Neighborhoods in the United States are frequently racially segregated. As a result of racial segregation, cities and businesses have disinvested in Black, urban neighborhoods, which has led to the buildings in these neighborhoods deteriorating. Dilapidated, deteriorating, and abandoned buildings pose numerous health risks to the people that live near them. Not only are there risks associated with the building itself, as when animals using the buildings as living space carry disease, but abandoned buildings in urban environments are often used as storage areas for weapons and places that enable drug trafficking and use. This week, STASH reviews a study by Eugenia South and colleagues that assessed the effectiveness of a housing remediation1 on outcomes related to (1) gun violence, (2) substance use, and (3) perceived neighborhood safety.
What were the research questions?
How will a neighborhood-based housing remediation intervention influence outcomes related to gun violence, substance use, and perceived safety?
What did the researchers do?
The researchers conducted a clustered randomized controlled trial throughout the city of Philadelphia, Pennsylvania. Before conducting the study, the researchers compiled a list of all of the abandoned houses throughout the city2. The researchers selected a total of 258 houses, ensuring that each was a set distance from one another so that there was no overlap between any of the clusters. After creating the clusters, the researchers randomly assigned each of them to one of the three study groups: (1) the full remediation group (which involved restoring missing doors and windows and removing trash); (2) the trash removal group (missing doors and windows were not restored); and (3) the no-intervention control group. Afterwards, people living in close proximity to the abandoned houses were administered surveys to ask about outcomes related to gun violence, substance use, and neighborhood safety. In total, they surveyed 301 participants before conducting the intervention and were able to retain 172 of these participants for a post-intervention assessment.
What did they find?
Participants in the full remediation cluster reported that weapon violations decreased by 8.43% and gun assaults by 13.12%. These decreases were bigger than those reported by the control group. On the other hand, they did not notice a drop in shootings. The trash removal group without remediation did not report any improvements in gun violence. Neither the full remediation group nor the trash removal group reported improvements in illegal substance use or perceived neighborhood safety. There was no evidence that gun violence was displaced into areas nearby the intervention sites.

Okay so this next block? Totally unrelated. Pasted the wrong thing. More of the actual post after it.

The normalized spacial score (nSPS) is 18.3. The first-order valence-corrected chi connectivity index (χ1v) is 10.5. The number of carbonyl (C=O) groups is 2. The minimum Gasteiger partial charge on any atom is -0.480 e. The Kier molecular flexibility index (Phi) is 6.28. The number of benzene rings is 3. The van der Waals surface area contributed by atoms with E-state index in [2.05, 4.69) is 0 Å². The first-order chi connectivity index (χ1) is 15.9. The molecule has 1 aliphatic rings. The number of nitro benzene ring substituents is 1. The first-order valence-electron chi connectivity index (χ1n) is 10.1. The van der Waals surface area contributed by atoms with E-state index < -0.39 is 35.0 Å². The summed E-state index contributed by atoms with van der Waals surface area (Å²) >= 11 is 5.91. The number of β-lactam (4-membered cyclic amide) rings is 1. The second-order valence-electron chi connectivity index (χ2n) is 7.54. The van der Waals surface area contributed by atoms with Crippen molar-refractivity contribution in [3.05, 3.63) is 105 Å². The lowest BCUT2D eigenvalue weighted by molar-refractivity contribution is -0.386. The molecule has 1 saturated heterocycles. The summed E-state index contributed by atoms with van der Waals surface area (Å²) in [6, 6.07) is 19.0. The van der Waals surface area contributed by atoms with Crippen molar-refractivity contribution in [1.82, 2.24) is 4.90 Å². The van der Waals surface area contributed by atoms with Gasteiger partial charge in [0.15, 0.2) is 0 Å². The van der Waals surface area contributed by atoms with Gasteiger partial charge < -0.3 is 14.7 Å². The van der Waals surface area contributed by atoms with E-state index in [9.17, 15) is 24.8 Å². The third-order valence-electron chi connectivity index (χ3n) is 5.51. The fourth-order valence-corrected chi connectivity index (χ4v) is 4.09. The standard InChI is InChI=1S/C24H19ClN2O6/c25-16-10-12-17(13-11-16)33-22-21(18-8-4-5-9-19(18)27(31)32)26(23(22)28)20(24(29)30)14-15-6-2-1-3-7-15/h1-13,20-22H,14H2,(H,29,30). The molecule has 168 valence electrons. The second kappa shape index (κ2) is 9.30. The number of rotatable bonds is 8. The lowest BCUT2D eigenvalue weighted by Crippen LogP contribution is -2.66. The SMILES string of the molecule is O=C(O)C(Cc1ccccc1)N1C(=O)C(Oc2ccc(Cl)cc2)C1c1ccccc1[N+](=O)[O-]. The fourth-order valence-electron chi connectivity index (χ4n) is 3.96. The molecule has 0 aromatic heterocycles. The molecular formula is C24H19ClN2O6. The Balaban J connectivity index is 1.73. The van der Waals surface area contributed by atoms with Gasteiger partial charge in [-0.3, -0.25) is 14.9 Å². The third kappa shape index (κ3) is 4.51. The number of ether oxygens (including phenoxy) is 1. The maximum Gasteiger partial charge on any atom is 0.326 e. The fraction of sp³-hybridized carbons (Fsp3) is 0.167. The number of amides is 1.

Figure. This figure depicts the total number of weapon violations, gun assaults, shootings, illegal substance use incidence, and public intoxication incidence in areas that were near the abandoned houses that were a part of the study. Total counts are provided per intervention group and by the pre- and post-test assessments. Click image to enlarge.
Why do these findings matter?
While abandoned housing remediation did not affect outcomes related to substance use or perceived neighborhood safety, it did decrease the number of gun assaults and weapon violation incidences that occurred in surrounding neighborhoods. Importantly, there was no evidence that gun violence was displaced into nearby areas. Gun violence presents a significant threat to public health in the US. For instance, 48,830 people died in the US from gun-related injuries in 2021. Further, at the time this article was written, the US witnessed over 400 mass shootings just in 2023. While abandoned housing remediation certainly is not a panacea to the threat of gun violence in the US, the results of this study suggest that it could be an effective strategy for reducing the amount of gun violence in cities while improving the health and safety of those living nearby abandoned houses.
Every study has limitations. What are the limitations in this study?
The study was conducted in several neighborhoods in Philadelphia. Consequently, the study cannot be generalized to other areas of the country. More research is needed to determine whether the results of the study will replicate in other cities throughout the United States, as well as in more rural areas. In addition, the groups included in the study had different proportions of Black and non-Black residents. As a result, the outcomes across study groups may have differed from one another due to differences in participants’ racial demographics.
For more information:
Community Voices in Recovery is a free, online course for allied health professionals who want to improve racial and health equity in addiction care. If you are worried that you or someone you know is experiencing addiction, the SAMHSA National Helpline is a free treatment and information service available 24/7. For more details about addiction, visit our Addiction Resources page.
— Seth McCullock, PhD
What do you think? Please use the comment link below to provide feedback on this article.
1. Housing remediation is the process of systematically cleaning and restoring a building to remove contaminants from an affected area.
2. Specifically, they compiled a list of houses that violated the city’s Doors and Windows ordinance.